Implements the extrapolation of a manipulation's position, orientation, and average radius.
Assembly: System.Windows.Input.Manipulations (in System.Windows.Input.Manipulations.dll)
Thetype exposes the following members.
|ExpansionBehavior||Gets or sets the expansion behavior of the inertia processor.|
|InitialOriginX||Gets or sets the x-coordinate for the initial origin, in coordinate units.|
|InitialOriginY||Gets or sets the y-coordinate for the initial origin, in coordinate units.|
|IsRunning||Gets whether inertia is currently in progress.|
|RotationBehavior||Gets or sets the rotation behavior of the inertia processor.|
|TranslationBehavior||Gets or sets the translation behavior of the inertia processor.|
|Complete||Completes final extrapolation by using the specified timestamp and raises the Completed event.|
|Equals(Object)||Determines whether the specified object is equal to the current object. (Inherited from Object.)|
|Finalize||Allows an object to try to free resources and perform other cleanup operations before it is reclaimed by garbage collection. (Inherited from Object.)|
|GetHashCode||Serves as the default hash function. (Inherited from Object.)|
|GetType||Gets the Type of the current instance. (Inherited from Object.)|
|MemberwiseClone||Creates a shallow copy of the current Object. (Inherited from Object.)|
|Process||Extrapolates the manipulation's position, orientation, and average radius at the specified time.|
|SetParameters||Sets parameters on the inertia processor.|
|ToString||Returns a string that represents the current object. (Inherited from Object.)|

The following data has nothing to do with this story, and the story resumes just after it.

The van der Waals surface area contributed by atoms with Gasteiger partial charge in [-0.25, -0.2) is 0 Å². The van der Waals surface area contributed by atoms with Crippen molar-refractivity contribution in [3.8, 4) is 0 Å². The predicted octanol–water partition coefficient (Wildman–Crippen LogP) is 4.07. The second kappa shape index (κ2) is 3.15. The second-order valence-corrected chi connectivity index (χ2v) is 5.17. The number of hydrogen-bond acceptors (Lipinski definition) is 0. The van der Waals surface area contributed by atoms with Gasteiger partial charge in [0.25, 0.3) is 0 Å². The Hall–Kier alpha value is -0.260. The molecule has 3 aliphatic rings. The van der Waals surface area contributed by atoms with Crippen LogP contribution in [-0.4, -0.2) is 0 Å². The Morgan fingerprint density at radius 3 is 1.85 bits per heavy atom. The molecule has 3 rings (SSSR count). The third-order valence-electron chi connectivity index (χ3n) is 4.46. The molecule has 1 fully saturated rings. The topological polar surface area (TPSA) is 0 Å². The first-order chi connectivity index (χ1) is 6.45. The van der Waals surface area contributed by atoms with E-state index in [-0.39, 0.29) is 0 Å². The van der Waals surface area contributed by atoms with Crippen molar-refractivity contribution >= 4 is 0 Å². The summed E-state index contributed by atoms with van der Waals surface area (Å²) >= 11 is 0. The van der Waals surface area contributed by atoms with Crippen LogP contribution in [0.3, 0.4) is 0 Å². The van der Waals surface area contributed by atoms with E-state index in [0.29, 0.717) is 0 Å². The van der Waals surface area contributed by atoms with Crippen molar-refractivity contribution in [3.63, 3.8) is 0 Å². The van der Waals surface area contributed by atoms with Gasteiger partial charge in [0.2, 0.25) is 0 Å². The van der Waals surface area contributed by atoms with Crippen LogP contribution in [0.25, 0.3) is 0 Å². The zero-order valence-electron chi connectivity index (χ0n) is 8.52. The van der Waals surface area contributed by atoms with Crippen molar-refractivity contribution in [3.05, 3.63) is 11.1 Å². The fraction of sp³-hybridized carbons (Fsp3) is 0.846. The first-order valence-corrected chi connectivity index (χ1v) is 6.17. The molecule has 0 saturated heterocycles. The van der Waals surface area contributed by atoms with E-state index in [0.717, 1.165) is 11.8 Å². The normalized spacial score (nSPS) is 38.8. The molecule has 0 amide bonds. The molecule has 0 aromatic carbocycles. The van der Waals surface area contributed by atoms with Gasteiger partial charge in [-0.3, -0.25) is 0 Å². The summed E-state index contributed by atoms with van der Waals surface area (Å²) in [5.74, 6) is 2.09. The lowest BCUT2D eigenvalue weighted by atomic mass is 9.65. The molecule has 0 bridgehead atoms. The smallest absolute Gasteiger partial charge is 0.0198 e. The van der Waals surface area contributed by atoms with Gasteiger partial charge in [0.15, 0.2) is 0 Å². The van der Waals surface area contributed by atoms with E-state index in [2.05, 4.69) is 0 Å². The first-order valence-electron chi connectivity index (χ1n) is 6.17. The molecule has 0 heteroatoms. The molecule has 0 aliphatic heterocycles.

An object enables your application to extrapolate an element's location, orientation, and other properties by simulating real-world behavior.
For instance, when a user moves an element and then releases it, the element can continue moving, decelerate, and then slowly stop. An inertia processor implements this behavior by causing the affine 2-D values (origin, scale, translation, and rotation) to change over a specified time at a specified deceleration rate.
An inertia processor by itself does not cause an element to move and decelerate. Your application receives information from an inertia processor and applies the values as needed to an application-specific element. Typically, an application uses the information received from an inertia processor to change the location, size or orientation of an element.
Inertia processing is typically used in conjunction with manipulation processing. For more information, see the ManipulationProcessor2D class.
Windows 8.1, Windows Server 2012 R2, Windows 8, Windows Server 2012, Windows 7, Windows Vista SP2, Windows Server 2008 (Server Core Role not supported), Windows Server 2008 R2 (Server Core Role supported with SP1 or later; Itanium not supported)